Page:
Sports Spotlight: Vignesh Rajagopal

Sun, 2016/04/17

Until he started high school, Vignesh Rajagopal was sure that he wanted to be a soccer player. He had been playing since he was ten years old and loved it. While in high school, his friend convinced him to try playing basketball one day and his journey with basketball began then, and continues today as he plays for the Illinois Tech men’s basketball team.

“The main reason I wanted to go to college in the U.S. was because I wanted to continue playing basketball,” said Rajagopal, who grew up in a few different places around the world before graduating from high school in Mexico. His journey with basketball at Illinois Tech began before he even came to the school. He had been corresponding with the ­coach about the possibility of joining the team and was told that there was the likelihood of a spot for him on the team when he got here. Soon after he got here in Fall 2013, he went through tryouts, made the team and has been playing for the school for the past the three years.

Asked what his favorite thing about playing basketball at the school is, he easily says, “the people,” adding that his teammates, coaches and other athletics staff have made the experience what it is. Then asked about a challenge he faces on the team, he says that time management has been a skill that has challenged him. With practices starting at 6 a.m., and his determination never to be late to practice, Rajagopal has had to learn to schedule the rest of his academic and personal life around his life in athletics.

Earlier this semester, Rajagopal was awarded the Student Athlete of the Year award by the United States Collegiate Athletic Association (USCAA.)  He says that his initial reaction was one of shock and that he “couldn’t believe it.”

As co-­captain of the team, Rajagopal not only uses the team’s losses to make his own game better, but he also works actively to encourage his teammates to push themselves to achieve their full potential. For the past few years, the team has been facing a lot of losses but Rajagopal is optimistic that this will change in upcoming semesters. Asked what he thinks about the current state of student awareness and support of athletics on campus, Rajagopal says, “[he thinks] it’s picked up this year,” in comparison to his first two years at the school. He adds that the athletes themselves try to attend sporting events for other teams on campus to show support but also as an opportunity to bond with their own teams, often trying to recruit friends outside athletics to go with them. He says, “involvement could definitely be a lot better, especially because we are transitioning into DIII, and that’s a pretty big deal,” hoping that incentives like earning points by going to athletic events and trading them in for merchandise will help boost attendance.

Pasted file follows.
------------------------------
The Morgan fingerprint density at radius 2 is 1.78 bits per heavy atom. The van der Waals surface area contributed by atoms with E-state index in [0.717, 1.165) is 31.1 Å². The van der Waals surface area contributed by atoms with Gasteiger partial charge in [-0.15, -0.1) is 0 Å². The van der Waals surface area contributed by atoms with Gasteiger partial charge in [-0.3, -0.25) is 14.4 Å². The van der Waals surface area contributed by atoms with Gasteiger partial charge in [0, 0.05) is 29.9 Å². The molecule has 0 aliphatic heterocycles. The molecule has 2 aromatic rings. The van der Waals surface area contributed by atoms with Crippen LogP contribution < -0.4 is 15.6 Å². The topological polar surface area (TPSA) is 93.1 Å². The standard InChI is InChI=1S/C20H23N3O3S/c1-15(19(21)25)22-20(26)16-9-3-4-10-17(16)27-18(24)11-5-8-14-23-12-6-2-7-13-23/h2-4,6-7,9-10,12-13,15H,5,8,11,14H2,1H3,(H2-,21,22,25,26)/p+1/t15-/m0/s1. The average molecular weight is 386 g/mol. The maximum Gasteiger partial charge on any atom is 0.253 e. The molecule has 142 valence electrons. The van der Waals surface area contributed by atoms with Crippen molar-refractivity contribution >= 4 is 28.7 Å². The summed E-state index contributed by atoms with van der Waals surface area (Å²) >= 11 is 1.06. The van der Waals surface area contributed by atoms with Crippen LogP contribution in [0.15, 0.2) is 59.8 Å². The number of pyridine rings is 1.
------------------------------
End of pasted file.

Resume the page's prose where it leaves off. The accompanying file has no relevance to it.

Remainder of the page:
Rajagopal also talked about ways that we can cultivate a culture of sports here at Illinois Tech. While he recognized that that is not a mission that can be accomplished in a short span of time, he notes, “blowing up athletics as much as we blow up our academics” to visiting prospective students may be a good way to expose them to the sense of school spirit here before they attend so that they can help maintain and improve the appreciation of athletics and our athletes on campus when they do attend.


Lastly, in response to being asked in what capacity he sees basketball in his life post college, Rajagopal says that the skills and discipline he has learned through the sport and being on the team are priceless. Being able to step back, analyze his mistakes and learn from them effectively is only one of many such skills that will help him no matter his chosen career path. He ends with a call to fellow students, saying, “come out to these games with your friends, it could be fun!”